Here's the information on the newly forming advocacy/speakers' bureau group that is forming among retirees to support DNR programs:
New organization forming Resource and Speakers Bureau in Support of DNR Program:
From Terry Daulton firstname.lastname@example.org and Jeff Wilson
Jeff Wilson and I are writing to share an idea we have been kicking around, to get feedback from friends and colleagues and to see if the concept merits further discussion.
In recent months and years, many of us who have spent out lives working in natural resources research, management, or policy have been dismayed (if not depressed) by threats to environment and the land ethic Aldo Leopold developed and nurtured in Wisconsin. I think that many of us have also felt a bit hopeless and powerless in the face of negative attitudes towards science, facts, and the relentless focus on short term economic policies which put the environment at risk. Whether premeditated or not, it is clear that there is a multi-faceted attack on the land ethic in Wisconsin and now perhaps nationally. Two weeks ago I received a copy of an article in "The Guardian" written by the fiction author, Barbara Kingsolver, that really got us fired up. It suggested that it is time for us to take off the kid gloves and use our expertise to defend our values, whether we are writers, artists, or scientists. I have attached the link for that article below here.
So, we have come up with an idea for an organization of natural resources professionals who want to provide good information to the public and media on natural resources policy. This group could be mostly retirees who can speak out without fear of backlash and who have a deep understanding of the history of resource management in the state. We are envisioning the goals of this group could be to draw on the expertise of members to write white papers as issues arise, and these papers could be used to create press releases, letters to the editor, and could be posted online on a blog perhaps. This could be a bit like a Union of Concerned Scientists, but with a Wisconsin natural resources focus. The group would have members from different specialties such as wildlife, watersheds, permitting, air quality, fisheries, forestry, parks, or research. In this way, each person would be free to work in their area of expertise when an issue arose, and the work load would not be too onerous for any one person. We tried to think about whether an existing organization is doing this kind of work. There are many great organizations in the state and region, but when we thought about it it seemed like most existing non-profits have missions that give them a focus on one field or the other, or perhaps do not have the breadth of technical expertise that this proposed group could provide. Also, a group of (mostly) retirees has extensive background in agency methods and planning and how policies actually play out on the landscape.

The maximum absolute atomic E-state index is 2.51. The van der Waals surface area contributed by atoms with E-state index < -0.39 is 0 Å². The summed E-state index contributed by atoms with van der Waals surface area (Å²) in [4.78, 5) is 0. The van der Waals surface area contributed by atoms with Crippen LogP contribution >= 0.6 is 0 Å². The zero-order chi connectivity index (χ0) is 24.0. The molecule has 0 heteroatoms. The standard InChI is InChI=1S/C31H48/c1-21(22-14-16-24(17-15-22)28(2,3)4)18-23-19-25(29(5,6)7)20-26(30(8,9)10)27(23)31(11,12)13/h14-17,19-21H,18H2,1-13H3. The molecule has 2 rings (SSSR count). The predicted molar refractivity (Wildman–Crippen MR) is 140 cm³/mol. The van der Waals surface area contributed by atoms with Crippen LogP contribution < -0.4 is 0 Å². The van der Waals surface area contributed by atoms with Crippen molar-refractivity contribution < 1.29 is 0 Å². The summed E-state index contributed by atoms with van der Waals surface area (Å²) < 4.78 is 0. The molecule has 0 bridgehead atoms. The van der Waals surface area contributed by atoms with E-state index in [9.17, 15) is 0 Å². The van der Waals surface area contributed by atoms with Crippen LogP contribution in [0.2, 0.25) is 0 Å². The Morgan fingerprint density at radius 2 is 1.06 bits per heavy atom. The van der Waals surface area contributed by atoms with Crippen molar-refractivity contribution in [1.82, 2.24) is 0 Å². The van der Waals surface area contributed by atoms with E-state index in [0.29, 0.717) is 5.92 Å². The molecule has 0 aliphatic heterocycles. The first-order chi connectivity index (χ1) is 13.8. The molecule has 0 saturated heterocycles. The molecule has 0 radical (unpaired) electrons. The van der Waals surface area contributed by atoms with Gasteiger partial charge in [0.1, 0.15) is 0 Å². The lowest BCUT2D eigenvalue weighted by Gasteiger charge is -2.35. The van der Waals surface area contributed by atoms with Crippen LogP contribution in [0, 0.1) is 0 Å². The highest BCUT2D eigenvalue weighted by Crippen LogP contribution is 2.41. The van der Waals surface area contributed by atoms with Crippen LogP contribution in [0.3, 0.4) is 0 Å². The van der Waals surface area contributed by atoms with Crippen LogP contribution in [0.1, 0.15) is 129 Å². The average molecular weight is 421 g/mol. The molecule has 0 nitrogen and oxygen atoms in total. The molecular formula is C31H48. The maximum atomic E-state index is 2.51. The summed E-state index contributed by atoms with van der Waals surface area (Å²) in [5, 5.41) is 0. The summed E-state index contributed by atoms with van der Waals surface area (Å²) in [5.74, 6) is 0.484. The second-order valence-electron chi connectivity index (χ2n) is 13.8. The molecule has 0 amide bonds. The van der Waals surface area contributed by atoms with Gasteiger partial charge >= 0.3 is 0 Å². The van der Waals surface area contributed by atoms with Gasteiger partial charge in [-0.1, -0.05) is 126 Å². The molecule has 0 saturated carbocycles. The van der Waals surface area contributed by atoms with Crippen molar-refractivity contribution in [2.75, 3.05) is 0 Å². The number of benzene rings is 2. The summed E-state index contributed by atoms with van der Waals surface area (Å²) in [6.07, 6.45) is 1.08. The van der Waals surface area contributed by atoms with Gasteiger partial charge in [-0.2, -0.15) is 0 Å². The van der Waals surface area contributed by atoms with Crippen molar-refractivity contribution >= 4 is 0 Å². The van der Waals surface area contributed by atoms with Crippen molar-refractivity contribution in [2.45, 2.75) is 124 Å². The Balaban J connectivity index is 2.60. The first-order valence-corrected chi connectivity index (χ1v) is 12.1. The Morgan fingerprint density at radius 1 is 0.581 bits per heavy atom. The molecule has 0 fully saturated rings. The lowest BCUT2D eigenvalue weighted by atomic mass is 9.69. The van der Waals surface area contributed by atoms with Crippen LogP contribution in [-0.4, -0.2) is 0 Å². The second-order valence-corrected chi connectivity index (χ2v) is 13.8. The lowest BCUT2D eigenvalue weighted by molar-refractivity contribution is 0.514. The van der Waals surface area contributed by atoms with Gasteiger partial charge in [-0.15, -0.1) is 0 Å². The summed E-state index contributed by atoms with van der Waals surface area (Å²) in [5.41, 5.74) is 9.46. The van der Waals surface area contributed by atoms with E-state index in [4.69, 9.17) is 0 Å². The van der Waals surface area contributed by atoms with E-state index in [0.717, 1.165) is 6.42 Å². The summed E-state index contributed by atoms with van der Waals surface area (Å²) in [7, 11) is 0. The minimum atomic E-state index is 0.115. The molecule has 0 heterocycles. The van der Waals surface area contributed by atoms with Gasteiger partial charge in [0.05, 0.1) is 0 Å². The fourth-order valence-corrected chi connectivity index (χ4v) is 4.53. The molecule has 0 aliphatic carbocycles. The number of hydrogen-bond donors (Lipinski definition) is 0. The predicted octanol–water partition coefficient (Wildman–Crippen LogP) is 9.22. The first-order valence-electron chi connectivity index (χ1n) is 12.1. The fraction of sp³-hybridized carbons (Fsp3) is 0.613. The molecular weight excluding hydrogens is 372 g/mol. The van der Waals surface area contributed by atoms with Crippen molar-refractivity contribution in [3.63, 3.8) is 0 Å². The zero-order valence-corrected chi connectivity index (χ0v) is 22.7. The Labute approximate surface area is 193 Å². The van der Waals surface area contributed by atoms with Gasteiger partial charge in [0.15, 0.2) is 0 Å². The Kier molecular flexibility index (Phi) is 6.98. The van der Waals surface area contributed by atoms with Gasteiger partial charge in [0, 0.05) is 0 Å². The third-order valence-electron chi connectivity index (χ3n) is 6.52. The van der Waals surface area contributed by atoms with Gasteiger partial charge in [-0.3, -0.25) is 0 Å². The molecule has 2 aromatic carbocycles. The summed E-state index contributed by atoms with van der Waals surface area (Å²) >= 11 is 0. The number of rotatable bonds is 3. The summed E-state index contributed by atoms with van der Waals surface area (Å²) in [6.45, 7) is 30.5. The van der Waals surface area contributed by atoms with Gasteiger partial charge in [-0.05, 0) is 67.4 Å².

Jeff and I would like to offer to host a get together to discuss this idea and whether it is worth pursuing.
We have come up with a couple of ideas for names for such a group.... drawing on the Leopold Legacy. One might be the "Green Fire Coalition" or another idea could be the "Land Ethic Coalition". But we could explore this idea too. I am attaching a doodle poll here to see how many of you might be interested in an initial conversation and what dates might be convenient. Please also share this with colleagues who you might think have an interest and ability to contribute. http://doodle.com/poll/m5bzvx7gz7uqzfzu
We have settled on Feb 25th for the meeting date. We have contacted Kemp Station, which for those of you who may not have been there, is located just outside Woodruff. I have tentatively reserved their new meeting room space and told them I thought we might need a few overnight rooms. Kemp has reasonable overnight housing for those who might want to stay over one night or make a weekend of the trip. In fact, if we do have several overnight folks, we get the meeting space for free! The fee for a night is $40 (unless you are university staff and get a discount). You can visit Kemp Station website for more information, http://kemp.wisc.edu/ The rooms have single beds, and there are kitchen facilities and bathrooms in the main lodge building. The station is set in a lovely stand of old hemlock forest on the shores of Tomahawk Lake, so a great location for us to ponder our purpose and goals.